The Night Circus

I kept putting it down, trying to busy myself doing other things, to stretch the time I’d have with them. I phoned my sister, I ate some chips, I tried to watch some crap on TV. Desperately wanting to know what would happen, to go back into that world that smelt like caramel, where magic lurked in corners, where anything could happen in a striped tent, where real life faded into nothing and my thoughts were consumed only by it. My hands itched. I held out. Until I could no longer.

Then I picked it up again and fell head-over-heels back into its magical realism. I devoured the rest of the book I’d started on Saturday, greedily. I couldn’t stop, but I also didn’t want it to stop. Erin Morgenstern’s The Night Circus: a delicious smorgasbord of magic and delight. It fills all the senses – provocative smells linger amongst visions of loveliness and the most believable unbelievable acts.

Time bounces, stars shine and scatter, people don’t grow old, the scenes leave one awe-struck, entranced by everything. I lingered on pages, wanting to stay in elaborately designed tents, looking around, wondrous. I wanted to spend a whole lot of time just waiting at the gate, watching people arrive and, even more importantly, watching them leave. I wanted to hear what they said about the circus, wanted to see the expressions on their faces.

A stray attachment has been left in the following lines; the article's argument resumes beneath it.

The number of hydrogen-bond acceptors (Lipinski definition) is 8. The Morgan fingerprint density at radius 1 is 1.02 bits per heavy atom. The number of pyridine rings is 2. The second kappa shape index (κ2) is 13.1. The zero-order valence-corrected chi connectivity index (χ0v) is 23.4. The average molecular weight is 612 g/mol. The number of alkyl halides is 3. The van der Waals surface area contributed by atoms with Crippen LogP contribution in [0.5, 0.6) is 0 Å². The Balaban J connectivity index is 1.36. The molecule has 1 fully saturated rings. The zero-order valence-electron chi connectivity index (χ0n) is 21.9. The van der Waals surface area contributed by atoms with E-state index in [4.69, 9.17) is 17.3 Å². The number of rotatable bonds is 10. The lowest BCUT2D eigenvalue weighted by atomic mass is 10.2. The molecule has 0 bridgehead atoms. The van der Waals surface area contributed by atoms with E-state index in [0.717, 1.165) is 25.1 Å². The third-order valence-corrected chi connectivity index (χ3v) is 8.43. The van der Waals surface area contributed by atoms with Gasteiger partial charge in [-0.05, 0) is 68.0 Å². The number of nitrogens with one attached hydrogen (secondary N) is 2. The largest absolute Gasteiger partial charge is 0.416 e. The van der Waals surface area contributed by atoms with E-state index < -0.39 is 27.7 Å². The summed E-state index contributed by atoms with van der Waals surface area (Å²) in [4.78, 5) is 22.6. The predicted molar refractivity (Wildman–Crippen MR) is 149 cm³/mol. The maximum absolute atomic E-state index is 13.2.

And those circus-goers were only the periphery of the story. I fell in love with the main characters and didn’t want to let them go. When I realised where the story was going, I wanted to shout into the book, to warn them, to make the story carry on. I wanted more.

Which left me with the dilemma at the start of this blog. To just let myself go, and devour it greedily, or to give myself little morsels, to nibble on and savour? You know what happened already. Complete feasting. And what a worthy feast it was.



But now it’s finished and I’m left feeling distraught, missing them, missing the tents and the pathways between them, missing the bonfires and the chocolate mice, missing the clocks. I’m even missing the semi-transparent man. Missing, just missing.

Real life, and its accompanying whirlwind of thoughts whistled back into my head. Now, however, the faint smell of caramel lingers. And it’s vaguely comforting amongst all the missing.

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